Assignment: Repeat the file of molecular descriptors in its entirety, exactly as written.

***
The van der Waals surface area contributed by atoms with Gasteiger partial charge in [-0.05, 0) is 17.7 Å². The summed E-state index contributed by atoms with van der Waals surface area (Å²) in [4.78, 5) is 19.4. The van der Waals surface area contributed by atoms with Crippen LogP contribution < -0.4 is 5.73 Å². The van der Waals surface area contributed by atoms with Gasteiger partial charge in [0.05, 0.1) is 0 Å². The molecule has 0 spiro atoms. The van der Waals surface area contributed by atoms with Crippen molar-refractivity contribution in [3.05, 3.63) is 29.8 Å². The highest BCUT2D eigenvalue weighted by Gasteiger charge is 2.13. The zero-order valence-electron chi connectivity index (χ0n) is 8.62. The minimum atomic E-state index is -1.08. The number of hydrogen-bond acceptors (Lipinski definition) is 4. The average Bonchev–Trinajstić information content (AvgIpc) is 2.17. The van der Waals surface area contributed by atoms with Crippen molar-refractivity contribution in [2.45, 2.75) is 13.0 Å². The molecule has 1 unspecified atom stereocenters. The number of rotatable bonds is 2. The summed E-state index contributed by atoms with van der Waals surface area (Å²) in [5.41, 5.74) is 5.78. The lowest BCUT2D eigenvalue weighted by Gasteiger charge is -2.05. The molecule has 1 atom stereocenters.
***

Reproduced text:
The van der Waals surface area contributed by atoms with Gasteiger partial charge in [-0.05, 0) is 17.7 Å². The summed E-state index contributed by atoms with van der Waals surface area (Å²) in [4.78, 5) is 19.4. The van der Waals surface area contributed by atoms with Crippen LogP contribution < -0.4 is 5.73 Å². The van der Waals surface area contributed by atoms with Gasteiger partial charge in [0.05, 0.1) is 0 Å². The molecule has 0 spiro atoms. The van der Waals surface area contributed by atoms with Crippen molar-refractivity contribution in [3.05, 3.63) is 29.8 Å². The highest BCUT2D eigenvalue weighted by Gasteiger charge is 2.13. The zero-order valence-electron chi connectivity index (χ0n) is 8.62. The minimum atomic E-state index is -1.08. The number of hydrogen-bond acceptors (Lipinski definition) is 4. The average Bonchev–Trinajstić information content (AvgIpc) is 2.17. The van der Waals surface area contributed by atoms with Crippen molar-refractivity contribution in [2.45, 2.75) is 13.0 Å². The molecule has 1 unspecified atom stereocenters. The number of rotatable bonds is 2. The summed E-state index contributed by atoms with van der Waals surface area (Å²) in [5.41, 5.74) is 5.78. The lowest BCUT2D eigenvalue weighted by Gasteiger charge is -2.05. The molecule has 1 atom stereocenters.